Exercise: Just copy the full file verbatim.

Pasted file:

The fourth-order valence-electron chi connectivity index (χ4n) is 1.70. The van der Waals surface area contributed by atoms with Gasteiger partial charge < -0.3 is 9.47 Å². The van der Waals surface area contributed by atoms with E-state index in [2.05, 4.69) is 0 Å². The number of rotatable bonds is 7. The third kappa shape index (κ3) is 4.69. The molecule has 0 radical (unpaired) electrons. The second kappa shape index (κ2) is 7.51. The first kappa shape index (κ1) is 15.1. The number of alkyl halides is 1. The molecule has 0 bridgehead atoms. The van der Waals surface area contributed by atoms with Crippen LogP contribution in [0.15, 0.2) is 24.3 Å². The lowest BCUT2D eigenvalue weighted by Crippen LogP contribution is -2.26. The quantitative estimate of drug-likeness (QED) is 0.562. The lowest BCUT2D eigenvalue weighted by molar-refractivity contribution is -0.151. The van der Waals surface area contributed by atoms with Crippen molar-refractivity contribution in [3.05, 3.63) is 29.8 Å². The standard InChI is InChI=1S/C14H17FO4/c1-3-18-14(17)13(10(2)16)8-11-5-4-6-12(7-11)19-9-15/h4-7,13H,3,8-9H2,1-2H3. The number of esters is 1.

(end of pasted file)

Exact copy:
The fourth-order valence-electron chi connectivity index (χ4n) is 1.70. The van der Waals surface area contributed by atoms with Gasteiger partial charge < -0.3 is 9.47 Å². The van der Waals surface area contributed by atoms with E-state index in [2.05, 4.69) is 0 Å². The number of rotatable bonds is 7. The third kappa shape index (κ3) is 4.69. The molecule has 0 radical (unpaired) electrons. The second kappa shape index (κ2) is 7.51. The first kappa shape index (κ1) is 15.1. The number of alkyl halides is 1. The molecule has 0 bridgehead atoms. The van der Waals surface area contributed by atoms with Crippen LogP contribution in [0.15, 0.2) is 24.3 Å². The lowest BCUT2D eigenvalue weighted by Crippen LogP contribution is -2.26. The quantitative estimate of drug-likeness (QED) is 0.562. The lowest BCUT2D eigenvalue weighted by molar-refractivity contribution is -0.151. The van der Waals surface area contributed by atoms with Crippen molar-refractivity contribution in [3.05, 3.63) is 29.8 Å². The standard InChI is InChI=1S/C14H17FO4/c1-3-18-14(17)13(10(2)16)8-11-5-4-6-12(7-11)19-9-15/h4-7,13H,3,8-9H2,1-2H3. The number of esters is 1.